Editor’s Column: Knowing where your tax dollars are going

Everyone likes to talk about who’s spending taxpayer money, but few taxpayers seem to know (or care) where their personal tax dollars go.

We pay a lot of taxes, from income tax and sales tax and property tax, business taxes, payroll taxes, inheritance taxes, retirement taxes, capital gains taxes, excise taxes (gasoline and cigarettes, for example), tolls and tariffs. It’s a miracle any of us are surviving when you look at all the ways our money is being sucked out of our bank accounts before it ever reaches our bank balance.

Don’t get me wrong, I’m not totally anti-taxation (my checkbook just growled at me). Taxes keep our roads (mostly) functional, our bridges (mostly) safe, provide (mostly) for our soldiers and veterans, pay for our sewers and our water supplies (if we’re lucky), and so much more. Our national infrastructure—from airports to public toilets—is largely based on a system of taxation.

Why do we rely on a tax system? I assume it’s because people are naturally selfish, and won’t pony up the funds to pay for a failing bridge or the newest missile unless there’s a penalty for not complying.

There’s another benefit of a taxation system… if we all have to pay for the highway through a percentage of our income, none of us can claim that highway, or section of highway, as “OURS” and put restrictions on who can or cannot travel that segment of roadway. (Remember the stories about the evil troll on the bridge who wouldn’t let anyone pass?)

But the system is flawed, as are all human systems. There are too many loopholes. Everyone doesn’t pay their fair share. Some have boasted publicly that they haven’t paid into the system in decades. Something is wrong with that, and I think most of us who’ve paid in our part would agree.

Fixing that is bigger than anything we can tackle here, but it brings us back to knowing where our tax dollars are going. In short, it’s a complicated rabbit trail with multiple rabbits to follow. One place you can start is in the Public Notices section of the newspaper. This week, for instance, you can see the county’s check register last month. If you read through that list and think, “WHAA??” about an expense, it’s time to ask a question. The explanation is likely to be simple and straightforward, but it’s better to know than to wonder.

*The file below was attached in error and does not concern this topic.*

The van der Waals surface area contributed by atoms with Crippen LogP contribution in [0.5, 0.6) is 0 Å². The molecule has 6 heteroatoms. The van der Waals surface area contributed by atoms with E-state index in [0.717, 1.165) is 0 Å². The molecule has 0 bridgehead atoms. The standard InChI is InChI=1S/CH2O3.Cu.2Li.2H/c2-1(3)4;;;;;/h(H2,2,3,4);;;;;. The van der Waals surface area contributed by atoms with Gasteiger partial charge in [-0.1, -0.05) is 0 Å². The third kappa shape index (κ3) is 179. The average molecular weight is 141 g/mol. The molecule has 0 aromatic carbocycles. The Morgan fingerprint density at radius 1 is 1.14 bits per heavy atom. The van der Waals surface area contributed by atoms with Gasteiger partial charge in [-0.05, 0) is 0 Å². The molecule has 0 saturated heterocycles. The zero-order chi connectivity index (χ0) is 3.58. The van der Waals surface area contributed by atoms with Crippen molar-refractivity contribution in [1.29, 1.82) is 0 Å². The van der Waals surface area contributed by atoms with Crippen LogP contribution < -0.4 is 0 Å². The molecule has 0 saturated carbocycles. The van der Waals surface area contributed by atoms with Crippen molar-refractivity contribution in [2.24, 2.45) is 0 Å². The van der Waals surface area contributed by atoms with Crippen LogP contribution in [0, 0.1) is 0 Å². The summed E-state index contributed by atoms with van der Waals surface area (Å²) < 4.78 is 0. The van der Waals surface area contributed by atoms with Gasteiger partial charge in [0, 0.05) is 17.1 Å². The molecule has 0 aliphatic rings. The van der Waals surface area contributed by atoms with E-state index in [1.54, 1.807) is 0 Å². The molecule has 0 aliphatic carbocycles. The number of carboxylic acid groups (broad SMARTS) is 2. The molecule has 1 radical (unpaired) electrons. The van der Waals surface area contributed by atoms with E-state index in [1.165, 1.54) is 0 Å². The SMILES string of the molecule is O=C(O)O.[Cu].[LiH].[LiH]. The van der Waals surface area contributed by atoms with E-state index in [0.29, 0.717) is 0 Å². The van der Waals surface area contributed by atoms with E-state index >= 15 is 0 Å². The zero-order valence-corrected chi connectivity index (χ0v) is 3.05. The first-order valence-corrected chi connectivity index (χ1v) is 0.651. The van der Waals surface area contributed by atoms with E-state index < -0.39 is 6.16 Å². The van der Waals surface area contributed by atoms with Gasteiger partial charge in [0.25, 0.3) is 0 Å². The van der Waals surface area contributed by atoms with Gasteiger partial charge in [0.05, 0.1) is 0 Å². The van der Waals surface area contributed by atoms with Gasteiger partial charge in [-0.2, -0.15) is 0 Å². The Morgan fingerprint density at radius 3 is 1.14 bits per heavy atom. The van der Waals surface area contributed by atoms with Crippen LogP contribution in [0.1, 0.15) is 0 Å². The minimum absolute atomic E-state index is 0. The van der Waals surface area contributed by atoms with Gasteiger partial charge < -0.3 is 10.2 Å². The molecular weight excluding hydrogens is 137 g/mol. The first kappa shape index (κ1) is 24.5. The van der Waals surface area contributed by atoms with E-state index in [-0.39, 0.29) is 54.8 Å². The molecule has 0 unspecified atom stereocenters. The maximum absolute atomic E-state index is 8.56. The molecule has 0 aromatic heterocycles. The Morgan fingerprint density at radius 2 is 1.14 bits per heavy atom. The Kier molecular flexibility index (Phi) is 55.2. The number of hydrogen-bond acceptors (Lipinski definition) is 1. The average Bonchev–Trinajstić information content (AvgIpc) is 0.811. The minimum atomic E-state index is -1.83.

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There’s been some discussion about personal rights and freedom of speech lately.

Here’s a thought: if you’re offended by it, your best course of action is probably to ignore it. Folks who put up blatantly antagonistic items for all the world to see are begging for attention. Don’t give it to them.

The potential repercussions are probably not worth the momentary pleasure you might get from pointing out that objectionable flag, picture, bumper sticker, T-shirt, political poster or what-not. It’s certainly not going to change anyone’s mind.

Speaking of freedom of speech, it’s one of the five freedoms protected for all Americans in the First Amendment to the Constitution. Sadly, 37% of Americans cannot name more than one of the five when asked, according to a 2017 survey by the Annenberg Public Policy Center.

Perhaps even sadder? According to a 2019 survey by the First Amendment Center of the Freedom Forum Institute (a survey which is done annually), 29% of Americans think the liberties of the First Amendment “go too far.”

Really?

 

By Niki Turner | niki@ht1885.com

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